When the doors of the Herend factory first opened in 1826, the company primarily created earthenware pottery but there was something exciting being cooked up behind the scenes. Founder Vince Stingl was conducting research experiments in porcelain creation a mantle that was later taken up by Mór Fischer, who acquired the company in 1839 and began producing artistic porcelain pieces within the year.
Time for Tea
This foray into artisanal dinnerware couldnt have come at a better time. Just across the channel, England was enjoying the birth of the afternoon tea trend, introduced by Anna, the 7th Duchess of Bedford as a combatant to hunger pangs between breakfast and dinner.
As any experienced hostess knows, table settings are as important as taste when serving afternoon tea, and serving your guests with a Herend Porcelain tea set quickly became a sign of high social standing a status it still holds today.
The Art of Design
While porcelain has been used across the world for many centuries, Herend was one of the leading European brands responsible for elevating it into art. In 1842, the company took home a bronze medal from the Hungarian Industrial Art Exhibition and that was only the start of its success.
By 1851, word of the brands designs had spread across Europe, and Herends porcelain made its debut appearance at the Great Exhibition in London that year. Here it was spotted by Queen Victoria, who ordered a beautiful butterfly and floral patterned china set that was later named after her.
The tradition of naming ranges for their most elite customers has continued, and today youll find Apponyi (named for the Hungarian noble family), Rothschild (named for the wealthy European house) and Windsor (named for the British royal family) all listed under Herends product ranges.
Putting the focus on design proved to be vital to Herends success. When Mór Fischers sons took over the company in 1874 and shifted focus away from the art, Herends sales quickly began to decline. It wasnt until experienced ceramist Jen? Farkasházi took the reigns that Herend Porcelain regained its popularity.
While Herend has returned to its original ethos, it has experimented in other areas. Upon the appointment of Ede Telcs as artistic adviser in 1929, the company began to dabble in figurine design an art that it is now known worldwide for. The companys designers also branched out into vase making, creating an extraordinary ornamental vase for Parliament in 1954, with a complex three-part design that spanned over 2 meters in height. A similar fete was achieved in 2010, when Herend supplied a meter-high Victoria vase to celebrate the Hungarian presidency.
Throughout the years, the brand continued to innovate. The Herend Studio came into being in 1985, while the beautifully named Porcelanium opened its doors in 1999 in line with the millennium. In 2014, the brand cemented its place in the modern day by introducing a 3D movie at its guided tour of the popular Herend Minimanufactory.
A Plate in History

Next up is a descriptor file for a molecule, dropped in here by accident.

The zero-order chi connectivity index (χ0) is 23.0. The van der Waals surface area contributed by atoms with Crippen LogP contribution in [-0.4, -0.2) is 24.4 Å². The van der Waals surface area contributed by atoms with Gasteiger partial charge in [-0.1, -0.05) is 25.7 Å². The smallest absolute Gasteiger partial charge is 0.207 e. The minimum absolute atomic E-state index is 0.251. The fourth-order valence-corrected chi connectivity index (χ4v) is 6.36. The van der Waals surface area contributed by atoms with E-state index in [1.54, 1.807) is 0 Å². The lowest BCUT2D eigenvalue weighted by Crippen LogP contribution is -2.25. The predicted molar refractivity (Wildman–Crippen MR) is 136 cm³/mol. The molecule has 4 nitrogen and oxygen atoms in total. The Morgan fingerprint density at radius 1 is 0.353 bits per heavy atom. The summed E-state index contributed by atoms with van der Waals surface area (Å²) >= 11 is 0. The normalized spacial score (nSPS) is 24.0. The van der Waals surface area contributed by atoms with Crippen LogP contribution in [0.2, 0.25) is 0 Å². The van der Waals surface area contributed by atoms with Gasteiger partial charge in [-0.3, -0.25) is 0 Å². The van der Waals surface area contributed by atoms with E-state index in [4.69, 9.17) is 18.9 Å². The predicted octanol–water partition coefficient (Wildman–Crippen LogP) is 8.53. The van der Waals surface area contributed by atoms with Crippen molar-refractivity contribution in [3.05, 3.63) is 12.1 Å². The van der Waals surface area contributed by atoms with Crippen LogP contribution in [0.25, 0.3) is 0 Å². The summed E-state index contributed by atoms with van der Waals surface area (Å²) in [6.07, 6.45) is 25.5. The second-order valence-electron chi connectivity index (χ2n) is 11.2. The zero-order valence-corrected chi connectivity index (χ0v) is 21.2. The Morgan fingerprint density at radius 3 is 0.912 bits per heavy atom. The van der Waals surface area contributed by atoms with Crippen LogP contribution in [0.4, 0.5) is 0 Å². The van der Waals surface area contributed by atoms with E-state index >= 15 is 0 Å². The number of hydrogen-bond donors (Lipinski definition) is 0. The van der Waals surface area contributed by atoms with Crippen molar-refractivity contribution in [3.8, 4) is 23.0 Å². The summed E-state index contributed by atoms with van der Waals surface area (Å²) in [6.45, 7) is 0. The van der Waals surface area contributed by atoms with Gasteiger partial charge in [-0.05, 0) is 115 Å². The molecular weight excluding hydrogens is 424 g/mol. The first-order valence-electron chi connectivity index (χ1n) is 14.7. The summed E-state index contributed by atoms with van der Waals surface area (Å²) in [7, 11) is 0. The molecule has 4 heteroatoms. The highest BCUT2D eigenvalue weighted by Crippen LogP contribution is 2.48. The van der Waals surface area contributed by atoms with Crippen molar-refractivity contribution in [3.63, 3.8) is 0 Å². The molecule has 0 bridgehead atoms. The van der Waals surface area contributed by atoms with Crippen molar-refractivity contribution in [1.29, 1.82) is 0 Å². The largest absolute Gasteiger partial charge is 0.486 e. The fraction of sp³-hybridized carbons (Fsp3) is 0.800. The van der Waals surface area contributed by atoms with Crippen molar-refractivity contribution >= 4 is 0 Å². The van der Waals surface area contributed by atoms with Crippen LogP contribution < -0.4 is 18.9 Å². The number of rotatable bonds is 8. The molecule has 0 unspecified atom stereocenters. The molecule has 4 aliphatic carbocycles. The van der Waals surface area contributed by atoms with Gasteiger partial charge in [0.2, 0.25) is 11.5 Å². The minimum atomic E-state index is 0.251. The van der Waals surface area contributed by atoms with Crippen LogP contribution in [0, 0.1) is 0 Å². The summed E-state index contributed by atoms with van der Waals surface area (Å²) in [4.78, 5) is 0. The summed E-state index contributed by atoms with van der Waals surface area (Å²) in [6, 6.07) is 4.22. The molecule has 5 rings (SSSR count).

When President Pal Schmitt presented Prince William, Duke of Cambridge and Catherine, Duchess of Cambridge with a Herend china dinner set as a wedding gift, he described it as a “real Hungaricum” – that is, an inimitable representation of Hungarian culture. And a quick glance at Herend’s timeline proves this to be true; the brand is unique in its impact on not only the art and manufacturing industries but on Hungarian history itself.
Herend Porcelain has featured in noble households – and been named for them – since the Habsburg dynasty. Even more impressive is that it has also created them. In 1867, Emperor Francis Joseph awarded Fischer nobility in recognition of his work.
And yet its influence is not reserved for the elite. In 1897, Herend became the pioneer in apprentice training in Transdanubia, a scheme backed and funded by the government because of its trust in the company and its owners.
Herend’s Famous Fans
Herend’s artistic designs, unparalleled quality and historical standing have together won it a number of prominent fans. Within the British royal family alone, its admirers span generations – from Queen Victoria to Prince George of Cambridge, who received a Herend Porcelain tea set as a gift upon his birth in 2013. Diana, Princess of Wales even chose to use a Rothschild set at her wedding.
European nobles past and present are also known to collect Herend designs, with Franz Joseph I of Austria and his wife, Empress Elizabeth joining Count Albert Apponyi and the Barton Rothschild family in their admiration for the brand’s exclusive patterns.
Today, it’s not just nobility that is known to love Herend – famed Austrian actor Arnold Schwarzenegger is said to collect its figurines.
Begin Your Collection
Beginning your Herend collection starts with finding the pattern that best suits your tastes. This elegant Herend dinner plate takes inspiration from the Far East with its unusual Chinoise design. Originally a pattern of the historic Viennese porcelain factory that closed down in 1864, it was awarded to Herend artists by the then-emperor in recognition of the brand’s prestige. Herend’s craftsmen chose not to simply replicate the design but to reinterpret it, with this stunning result.
Herend’s porcelain may be fragile, but it seems its reputation is firmly cemented in a rich history and striking designs.